December 1, 2022
In Colorado, it is a crime to sell, use, manufacture, or possess controlled substances. The laws tend to change little by little in the state, however, and possessing small amounts of most controlled substances can amount to a misdemeanor crime.
There are a lot of questions when it comes to drug crimes in Colorado, especially in the ever-changing landscape of the law. Here is what you need to know right now about Colorado drug crimes and what you can expect if you are charged with one.
What Types of Drugs Are Illegal in Colorado?
Controlled substances in Colorado are separated into five schedules. Which schedule they’re included in depends on any medical benefit to the substance and how likely it is that someone would abuse it.
This schedule includes drugs that have no accepted medical use and a high probability of abuse. Heroin, LSD, peyote, PCP, and other hallucinogens are in this schedule.
These substances have some medical use but a high probability of abuse and misuse, even if used under medical supervision. They include substances such as opioids, hydrocodone, fentanyl, cocaine, methamphetamines, and methadone.
The substances on this schedule have a reduced chance of abuse when compared to schedule I and II drugs, but their use can still lead to dependence. Ketamine, codeine, barbiturates, and anabolic steroids are on this schedule.
The substances on this schedule can still be abused, but it’s much less likely they will be in comparison to the substance in schedules I, II, and III. The substances in this category include drugs like valium and Ambien.
These are the substances that are considered least dangerous for misuse and abuse, and they have an accepted medical use. This includes some narcotic drugs such as cough syrups or cold medicines.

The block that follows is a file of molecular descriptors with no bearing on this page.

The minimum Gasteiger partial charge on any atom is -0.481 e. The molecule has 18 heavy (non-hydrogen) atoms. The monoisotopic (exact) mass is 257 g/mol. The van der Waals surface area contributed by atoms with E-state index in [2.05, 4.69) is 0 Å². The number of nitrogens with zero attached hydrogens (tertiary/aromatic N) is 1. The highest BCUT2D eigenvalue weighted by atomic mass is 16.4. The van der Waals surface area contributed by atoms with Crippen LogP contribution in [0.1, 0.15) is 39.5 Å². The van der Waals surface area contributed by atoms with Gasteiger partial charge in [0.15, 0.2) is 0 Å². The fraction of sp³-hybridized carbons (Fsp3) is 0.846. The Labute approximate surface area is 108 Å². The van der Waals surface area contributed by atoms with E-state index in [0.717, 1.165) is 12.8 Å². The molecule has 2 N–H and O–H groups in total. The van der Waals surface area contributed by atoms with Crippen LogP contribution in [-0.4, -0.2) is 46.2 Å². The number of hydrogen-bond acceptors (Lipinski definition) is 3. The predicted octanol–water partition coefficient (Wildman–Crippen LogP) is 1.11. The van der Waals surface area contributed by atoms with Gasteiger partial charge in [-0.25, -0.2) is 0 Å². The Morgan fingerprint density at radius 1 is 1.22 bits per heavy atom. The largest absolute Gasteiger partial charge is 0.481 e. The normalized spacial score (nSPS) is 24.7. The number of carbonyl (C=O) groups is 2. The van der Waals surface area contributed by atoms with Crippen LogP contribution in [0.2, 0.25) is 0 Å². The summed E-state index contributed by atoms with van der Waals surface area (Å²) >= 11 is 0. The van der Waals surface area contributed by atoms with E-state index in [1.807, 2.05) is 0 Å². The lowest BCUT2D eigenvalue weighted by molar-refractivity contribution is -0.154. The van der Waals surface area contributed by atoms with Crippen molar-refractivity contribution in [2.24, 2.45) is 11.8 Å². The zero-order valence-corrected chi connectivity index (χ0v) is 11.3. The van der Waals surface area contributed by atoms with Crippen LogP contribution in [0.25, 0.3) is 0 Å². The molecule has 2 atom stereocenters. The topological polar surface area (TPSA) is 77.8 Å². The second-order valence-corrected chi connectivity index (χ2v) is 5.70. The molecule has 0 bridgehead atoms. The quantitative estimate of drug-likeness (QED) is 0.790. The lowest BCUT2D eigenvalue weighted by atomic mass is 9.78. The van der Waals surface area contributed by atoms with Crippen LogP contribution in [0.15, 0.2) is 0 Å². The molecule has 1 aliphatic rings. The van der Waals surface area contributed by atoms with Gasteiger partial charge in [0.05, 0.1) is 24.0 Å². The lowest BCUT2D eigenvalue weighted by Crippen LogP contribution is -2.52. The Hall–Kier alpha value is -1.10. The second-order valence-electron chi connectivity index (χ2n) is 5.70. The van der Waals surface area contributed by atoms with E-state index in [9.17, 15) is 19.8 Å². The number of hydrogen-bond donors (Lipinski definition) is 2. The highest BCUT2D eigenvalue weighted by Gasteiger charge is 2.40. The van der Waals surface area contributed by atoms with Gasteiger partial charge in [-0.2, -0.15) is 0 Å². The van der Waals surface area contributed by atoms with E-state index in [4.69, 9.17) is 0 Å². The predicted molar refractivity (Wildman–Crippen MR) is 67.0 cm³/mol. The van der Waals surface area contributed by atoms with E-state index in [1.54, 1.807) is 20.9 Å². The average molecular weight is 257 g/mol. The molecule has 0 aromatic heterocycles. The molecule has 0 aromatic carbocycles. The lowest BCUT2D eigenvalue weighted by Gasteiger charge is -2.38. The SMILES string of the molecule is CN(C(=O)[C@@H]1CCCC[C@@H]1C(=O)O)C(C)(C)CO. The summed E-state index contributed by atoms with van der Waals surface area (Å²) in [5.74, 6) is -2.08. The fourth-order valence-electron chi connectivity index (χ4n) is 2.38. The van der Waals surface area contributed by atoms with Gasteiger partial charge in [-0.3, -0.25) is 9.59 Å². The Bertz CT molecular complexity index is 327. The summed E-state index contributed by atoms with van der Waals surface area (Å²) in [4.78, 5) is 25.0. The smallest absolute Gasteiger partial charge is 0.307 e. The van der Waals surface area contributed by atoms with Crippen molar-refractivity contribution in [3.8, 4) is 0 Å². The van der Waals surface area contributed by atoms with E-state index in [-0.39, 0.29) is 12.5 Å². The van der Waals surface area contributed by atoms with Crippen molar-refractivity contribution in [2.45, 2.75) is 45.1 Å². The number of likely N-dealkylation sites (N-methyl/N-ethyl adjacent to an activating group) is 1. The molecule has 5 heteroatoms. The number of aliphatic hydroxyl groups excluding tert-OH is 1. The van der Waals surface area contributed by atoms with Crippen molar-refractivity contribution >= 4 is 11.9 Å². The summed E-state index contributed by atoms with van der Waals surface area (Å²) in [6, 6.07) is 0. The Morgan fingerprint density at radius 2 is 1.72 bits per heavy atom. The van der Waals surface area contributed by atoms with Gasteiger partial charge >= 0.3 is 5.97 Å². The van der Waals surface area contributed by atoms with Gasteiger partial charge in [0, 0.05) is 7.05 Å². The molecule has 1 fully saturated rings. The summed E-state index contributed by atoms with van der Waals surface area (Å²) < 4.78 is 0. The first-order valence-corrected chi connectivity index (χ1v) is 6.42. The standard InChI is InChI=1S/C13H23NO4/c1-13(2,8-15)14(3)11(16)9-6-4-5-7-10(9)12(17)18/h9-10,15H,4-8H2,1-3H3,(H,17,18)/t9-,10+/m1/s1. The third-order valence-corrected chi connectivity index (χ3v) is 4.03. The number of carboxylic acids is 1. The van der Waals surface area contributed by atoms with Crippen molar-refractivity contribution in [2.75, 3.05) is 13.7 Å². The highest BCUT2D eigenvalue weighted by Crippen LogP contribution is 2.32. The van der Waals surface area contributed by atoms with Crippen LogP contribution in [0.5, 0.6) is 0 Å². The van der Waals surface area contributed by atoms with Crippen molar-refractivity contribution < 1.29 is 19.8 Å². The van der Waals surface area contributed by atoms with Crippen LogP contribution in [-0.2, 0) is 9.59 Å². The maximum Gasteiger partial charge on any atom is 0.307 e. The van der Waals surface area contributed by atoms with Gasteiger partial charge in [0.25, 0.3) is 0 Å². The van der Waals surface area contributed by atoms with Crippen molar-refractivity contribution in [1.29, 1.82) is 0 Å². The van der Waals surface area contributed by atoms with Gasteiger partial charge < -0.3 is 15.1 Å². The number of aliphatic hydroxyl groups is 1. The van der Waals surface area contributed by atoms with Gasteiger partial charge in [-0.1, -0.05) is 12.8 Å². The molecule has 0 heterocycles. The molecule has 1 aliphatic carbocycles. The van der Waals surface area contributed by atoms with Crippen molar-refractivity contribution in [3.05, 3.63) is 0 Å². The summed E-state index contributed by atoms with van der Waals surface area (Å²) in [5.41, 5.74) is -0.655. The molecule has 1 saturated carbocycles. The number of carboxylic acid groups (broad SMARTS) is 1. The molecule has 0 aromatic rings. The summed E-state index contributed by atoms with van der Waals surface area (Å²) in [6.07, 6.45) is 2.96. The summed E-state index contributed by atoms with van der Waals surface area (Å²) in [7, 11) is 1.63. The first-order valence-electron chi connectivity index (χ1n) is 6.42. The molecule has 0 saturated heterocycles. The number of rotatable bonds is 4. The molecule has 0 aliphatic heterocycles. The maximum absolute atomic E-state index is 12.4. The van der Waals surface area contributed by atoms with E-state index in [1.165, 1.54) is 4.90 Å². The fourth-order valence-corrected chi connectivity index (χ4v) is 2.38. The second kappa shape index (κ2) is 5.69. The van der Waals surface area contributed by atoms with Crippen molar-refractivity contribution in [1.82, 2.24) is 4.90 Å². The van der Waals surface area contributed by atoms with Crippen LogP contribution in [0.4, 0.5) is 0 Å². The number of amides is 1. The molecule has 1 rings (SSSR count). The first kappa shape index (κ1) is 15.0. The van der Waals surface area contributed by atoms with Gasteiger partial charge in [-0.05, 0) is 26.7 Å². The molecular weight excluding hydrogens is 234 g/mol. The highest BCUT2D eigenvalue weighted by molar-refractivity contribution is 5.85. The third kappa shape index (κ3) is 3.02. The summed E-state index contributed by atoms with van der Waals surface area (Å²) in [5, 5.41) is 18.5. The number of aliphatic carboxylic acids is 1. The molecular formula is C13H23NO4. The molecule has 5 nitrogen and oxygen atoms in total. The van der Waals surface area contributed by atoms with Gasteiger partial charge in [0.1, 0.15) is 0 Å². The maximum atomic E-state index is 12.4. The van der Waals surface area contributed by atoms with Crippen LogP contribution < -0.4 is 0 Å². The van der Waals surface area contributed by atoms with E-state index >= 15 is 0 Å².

What Penalties Can Be Faced For Drug Crimes?
In Colorado, the prevailing sentiment among lawmakers is that those arrested and convicted of drug crimes should get treatment and not automatically be sent to prison.
That’s why the law changed a few years ago, allowing those in possession of four grams or less of a controlled substance to be charged with a misdemeanor and not a felony. However, you can still be charged with a felony for possession of more than four grams of drugs from schedules I and II, as well as GHB, flunitrazepam, and ketamine.
When it comes to drug crimes in Colorado, there are specialized drug treatment courts as well as Veterans Treatment Courts. These are designed to help those struggling with mental health issues that may be lead them to issues with substance abuse. Deferred sentencing is available to those in these courts as long as they plead guilty to drug offenses.
If someone is charged with the sale or manufacture of drugs, then a felony can be charged. What level of felony and the penalties faced will depend on a variety of factors, such as the schedule of the drug, the amount of drugs involved, whether the drugs were planned for personal use or sale, the criminal history of the offender, and if the offender is currently on parole or probation.
The consequences for Colorado drug felonies range from a mere six months incarceration and fines of $1,000 for minor offenses to as many as 32 years behind bars and $1 million in fines.
About the Author:
Denver-based criminal defense and DUI attorney Jacob E. Martinez is a knowledgeable and experienced litigator with a record of success providing innovative solutions to clients facing criminal charges of any severity. Mr. Martinez has been recognized by countless legal organizations for his exemplary defense work, including Avvo, Best DWI Attorneys, Expertise, Lawyers of Distinction, The National Trial Lawyers, and others. He was also named one of the 10 Best in Client Satisfaction in Colorado by the American Institute of Criminal Law Attorneys for 2020, and is Lead Counsel rated.